Three inter-related layers or processes in a robust BI analytics solution can include:
- a Symantic (meta-data) layer;
- OLAP cubes;
- Extract, Transform, Load (ETL) jobs.
Let’s take a closer look at each of these and how small changes within any one of them can affect your critical business reports at the top of your BI stack.
(1) Semantic layer – an abstracted ( meta-data ) layer that contains simplified business views mapped to underlying relational database models and data warehouses. This layer is a pre-requisite for some WSYWIG, drag and drop design reporting tools.
A semantic layer is a business representation of corporate data that helps non-technical end users access data using common business terms. The semantic layer is configured by a person who has knowledge of both the data store and the reporting needs of the business. The person creating the semantic layer chooses to expose appropriate fields in the data store as “business fields,” and to hide any fields that are not relevant. Each business field is given a friendly, meaningful name, and the business fields are organized in a way that will make sense to business users.
By using common business terms, rather than data language, to access, manipulate, and organize information, a semantic layer simplifies the complexity of business data. This is claimed to be core business intelligence (BI) technology that frees users from IT while ensuring correct results when creating and analysing their own reports & dashboards. In reality, however, IT staff are typically needed to create and maintain the semantic layer ( business view definitions ) which maps tables to classes and columns to objects.
(2) OLAP cubes – the arrangement of data into Cubes overcomes a limitation of relational databases, which are not well suited for near instantaneous analysis and display of large amounts of data. OLAP data is typically stored in a star schema or snowflake schema within a relational data warehouse or in a special-purpose data management system.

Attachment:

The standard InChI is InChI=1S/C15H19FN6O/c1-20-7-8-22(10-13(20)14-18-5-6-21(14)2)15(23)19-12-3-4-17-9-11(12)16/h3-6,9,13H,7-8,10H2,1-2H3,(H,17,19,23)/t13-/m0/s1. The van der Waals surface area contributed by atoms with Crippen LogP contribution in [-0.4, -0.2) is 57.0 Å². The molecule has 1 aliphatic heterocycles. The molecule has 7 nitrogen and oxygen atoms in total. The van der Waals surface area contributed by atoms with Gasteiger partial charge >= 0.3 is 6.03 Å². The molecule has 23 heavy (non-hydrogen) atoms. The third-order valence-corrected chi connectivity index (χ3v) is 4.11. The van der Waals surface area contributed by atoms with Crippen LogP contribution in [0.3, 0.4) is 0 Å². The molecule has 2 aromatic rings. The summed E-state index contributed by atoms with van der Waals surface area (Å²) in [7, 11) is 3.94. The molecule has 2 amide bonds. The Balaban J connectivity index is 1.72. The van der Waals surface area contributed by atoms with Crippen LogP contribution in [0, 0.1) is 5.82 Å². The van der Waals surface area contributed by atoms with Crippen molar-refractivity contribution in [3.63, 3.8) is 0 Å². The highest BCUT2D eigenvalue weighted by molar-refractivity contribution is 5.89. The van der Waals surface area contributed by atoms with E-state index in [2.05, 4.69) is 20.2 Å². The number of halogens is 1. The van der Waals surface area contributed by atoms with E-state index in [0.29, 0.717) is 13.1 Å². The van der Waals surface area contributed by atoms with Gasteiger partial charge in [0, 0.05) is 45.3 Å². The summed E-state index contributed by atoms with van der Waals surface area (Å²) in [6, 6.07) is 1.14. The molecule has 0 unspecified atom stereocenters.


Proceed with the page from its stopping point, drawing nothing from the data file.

An OLAP cube is a term that typically refers to multi-dimensional array of data. OLAP is an acronym for online analytical processing, which is a computer-based technique of analyzing data to look for insights. A cube can be considered a multi-dimensional generalization of a two- or three-dimensional spreadsheet. Each cell of the cube holds a number that represents some measure of the business, such as sales, profits, expenses, budget and forecast. A Slice represents two-dimensional view of an OLAP Cube that arranges data in a grid, similar to a spreadsheet; a Slice functions much like a report or a query in an RDBMS in that it returns data based on a request for what to see
Although many report-writing tools exist for relational databases, these are slow when the whole database must be summarized, and present great difficulties when users wish to re-orient reports or analyses according to different, multidimensional perspectives, aka, Slices. The use of Cubes facilitate this kind of fast end-user interaction with data. Some reporting tools like Crystal Reports include the ability to define simple two-dimentional OLAP cubes for generating graphs for example.
(3) ETL Software – import clean data from virtually any source into permanent, structured relational database tables.
ALSO CALLED: Data Extraction Software, Database Extraction Software
DEFINITION: In managing databases, ETL refers to three separate functions combined into a single programming tool: Extract, Transform, Load
- First, the extract function reads data from a specified source database and extracts a desired subset of data.
- Next, the transform function works with the acquired data – using rules or lookup tables, or creating combinations with other data – to convert it to the desired state.
- Finally, the load function is used to write the resulting data (either all of the subset or just the changes) to a target database, which may or may not previously exist.
ETL can be used to acquire a temporary subset of data from virtually any file for reports or other purposes, or a more permanent data set may be acquired for other purposes such as: the population of a data mart or data warehouse; conversion from one database type to another; and the migration of data from one database or platform to another.
A change to the underlying source database, or at any one of these BI layers can affect the hundreds or in some organizations, thousands of reports that are dependent on the underlying data model. Something as simple as renaming a field or variable name can essentially break the chain, and stop reports from working or producing accurate results the business depends on.
Now imagine a change impact analysis tool that can search your entire BI process flow to show you all affected references throughout your Business Intelligence stack.
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